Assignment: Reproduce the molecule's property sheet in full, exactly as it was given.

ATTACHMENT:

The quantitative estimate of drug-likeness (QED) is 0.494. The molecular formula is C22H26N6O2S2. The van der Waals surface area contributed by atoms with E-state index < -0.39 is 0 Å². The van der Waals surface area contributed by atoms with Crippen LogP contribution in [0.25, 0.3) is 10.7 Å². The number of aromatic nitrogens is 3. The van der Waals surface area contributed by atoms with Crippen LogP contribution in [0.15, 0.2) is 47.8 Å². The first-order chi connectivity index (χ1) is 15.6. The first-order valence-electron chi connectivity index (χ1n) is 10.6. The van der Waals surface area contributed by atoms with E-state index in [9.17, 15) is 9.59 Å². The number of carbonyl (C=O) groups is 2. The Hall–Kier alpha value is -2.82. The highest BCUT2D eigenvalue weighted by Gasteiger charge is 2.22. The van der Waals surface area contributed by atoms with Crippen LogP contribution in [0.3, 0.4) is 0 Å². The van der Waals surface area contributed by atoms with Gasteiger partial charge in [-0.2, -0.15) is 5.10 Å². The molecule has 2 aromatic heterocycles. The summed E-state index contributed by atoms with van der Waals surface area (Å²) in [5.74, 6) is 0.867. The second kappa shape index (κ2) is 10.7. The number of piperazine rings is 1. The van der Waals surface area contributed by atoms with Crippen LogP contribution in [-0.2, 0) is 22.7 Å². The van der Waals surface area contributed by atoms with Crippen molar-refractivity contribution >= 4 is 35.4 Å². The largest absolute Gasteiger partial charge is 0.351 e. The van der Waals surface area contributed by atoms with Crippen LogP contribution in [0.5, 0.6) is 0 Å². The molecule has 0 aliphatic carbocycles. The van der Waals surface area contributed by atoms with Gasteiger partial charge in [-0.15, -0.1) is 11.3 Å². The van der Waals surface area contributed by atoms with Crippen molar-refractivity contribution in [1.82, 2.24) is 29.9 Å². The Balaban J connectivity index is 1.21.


The quantitative estimate of drug-likeness (QED) is 0.494. The molecular formula is C22H26N6O2S2. The van der Waals surface area contributed by atoms with E-state index < -0.39 is 0 Å². The van der Waals surface area contributed by atoms with Crippen LogP contribution in [0.25, 0.3) is 10.7 Å². The number of aromatic nitrogens is 3. The van der Waals surface area contributed by atoms with Crippen LogP contribution in [0.15, 0.2) is 47.8 Å². The first-order chi connectivity index (χ1) is 15.6. The first-order valence-electron chi connectivity index (χ1n) is 10.6. The van der Waals surface area contributed by atoms with E-state index in [9.17, 15) is 9.59 Å². The number of carbonyl (C=O) groups is 2. The Hall–Kier alpha value is -2.82. The highest BCUT2D eigenvalue weighted by Gasteiger charge is 2.22. The van der Waals surface area contributed by atoms with Crippen LogP contribution in [0.3, 0.4) is 0 Å². The van der Waals surface area contributed by atoms with Gasteiger partial charge in [-0.2, -0.15) is 5.10 Å². The molecule has 2 aromatic heterocycles. The summed E-state index contributed by atoms with van der Waals surface area (Å²) in [5.74, 6) is 0.867. The second kappa shape index (κ2) is 10.7. The number of piperazine rings is 1. The van der Waals surface area contributed by atoms with Crippen LogP contribution in [-0.2, 0) is 22.7 Å². The van der Waals surface area contributed by atoms with Crippen molar-refractivity contribution >= 4 is 35.4 Å². The largest absolute Gasteiger partial charge is 0.351 e. The van der Waals surface area contributed by atoms with Crippen LogP contribution in [0.5, 0.6) is 0 Å². The molecule has 0 aliphatic carbocycles. The van der Waals surface area contributed by atoms with Gasteiger partial charge in [-0.15, -0.1) is 11.3 Å². The van der Waals surface area contributed by atoms with Crippen molar-refractivity contribution in [1.82, 2.24) is 29.9 Å². The Balaban J connectivity index is 1.21.